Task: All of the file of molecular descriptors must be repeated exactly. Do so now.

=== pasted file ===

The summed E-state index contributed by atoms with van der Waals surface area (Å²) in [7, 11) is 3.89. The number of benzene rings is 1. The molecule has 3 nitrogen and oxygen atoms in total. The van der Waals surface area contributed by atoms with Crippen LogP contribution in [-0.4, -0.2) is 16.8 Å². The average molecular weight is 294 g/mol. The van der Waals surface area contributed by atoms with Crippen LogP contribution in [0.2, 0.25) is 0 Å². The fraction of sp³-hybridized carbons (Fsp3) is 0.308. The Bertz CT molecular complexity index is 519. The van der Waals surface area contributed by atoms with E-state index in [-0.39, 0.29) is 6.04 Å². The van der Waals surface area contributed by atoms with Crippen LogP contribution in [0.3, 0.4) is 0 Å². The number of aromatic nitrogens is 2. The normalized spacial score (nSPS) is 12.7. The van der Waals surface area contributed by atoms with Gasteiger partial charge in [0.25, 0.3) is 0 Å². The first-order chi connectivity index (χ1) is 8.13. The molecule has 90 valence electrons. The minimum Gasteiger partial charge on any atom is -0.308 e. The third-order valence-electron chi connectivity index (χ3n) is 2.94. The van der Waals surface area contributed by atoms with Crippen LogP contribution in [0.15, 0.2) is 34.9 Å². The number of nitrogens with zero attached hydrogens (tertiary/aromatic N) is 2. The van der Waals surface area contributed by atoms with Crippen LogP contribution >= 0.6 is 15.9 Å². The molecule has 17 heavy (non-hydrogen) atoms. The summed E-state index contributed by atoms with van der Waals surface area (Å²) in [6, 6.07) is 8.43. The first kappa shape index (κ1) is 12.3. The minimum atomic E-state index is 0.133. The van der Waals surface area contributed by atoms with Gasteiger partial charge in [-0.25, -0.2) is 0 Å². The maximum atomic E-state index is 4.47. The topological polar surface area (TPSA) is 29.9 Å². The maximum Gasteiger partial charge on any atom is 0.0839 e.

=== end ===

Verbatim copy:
The summed E-state index contributed by atoms with van der Waals surface area (Å²) in [7, 11) is 3.89. The number of benzene rings is 1. The molecule has 3 nitrogen and oxygen atoms in total. The van der Waals surface area contributed by atoms with Crippen LogP contribution in [-0.4, -0.2) is 16.8 Å². The average molecular weight is 294 g/mol. The van der Waals surface area contributed by atoms with Crippen LogP contribution in [0.2, 0.25) is 0 Å². The fraction of sp³-hybridized carbons (Fsp3) is 0.308. The Bertz CT molecular complexity index is 519. The van der Waals surface area contributed by atoms with E-state index in [-0.39, 0.29) is 6.04 Å². The van der Waals surface area contributed by atoms with Crippen LogP contribution in [0.3, 0.4) is 0 Å². The number of aromatic nitrogens is 2. The normalized spacial score (nSPS) is 12.7. The van der Waals surface area contributed by atoms with Gasteiger partial charge in [0.25, 0.3) is 0 Å². The first-order chi connectivity index (χ1) is 8.13. The molecule has 90 valence electrons. The minimum Gasteiger partial charge on any atom is -0.308 e. The third-order valence-electron chi connectivity index (χ3n) is 2.94. The van der Waals surface area contributed by atoms with Crippen LogP contribution in [0.15, 0.2) is 34.9 Å². The number of nitrogens with zero attached hydrogens (tertiary/aromatic N) is 2. The van der Waals surface area contributed by atoms with Crippen LogP contribution >= 0.6 is 15.9 Å². The molecule has 17 heavy (non-hydrogen) atoms. The summed E-state index contributed by atoms with van der Waals surface area (Å²) in [6, 6.07) is 8.43. The first kappa shape index (κ1) is 12.3. The minimum atomic E-state index is 0.133. The van der Waals surface area contributed by atoms with Gasteiger partial charge in [-0.25, -0.2) is 0 Å². The maximum atomic E-state index is 4.47. The topological polar surface area (TPSA) is 29.9 Å². The maximum Gasteiger partial charge on any atom is 0.0839 e.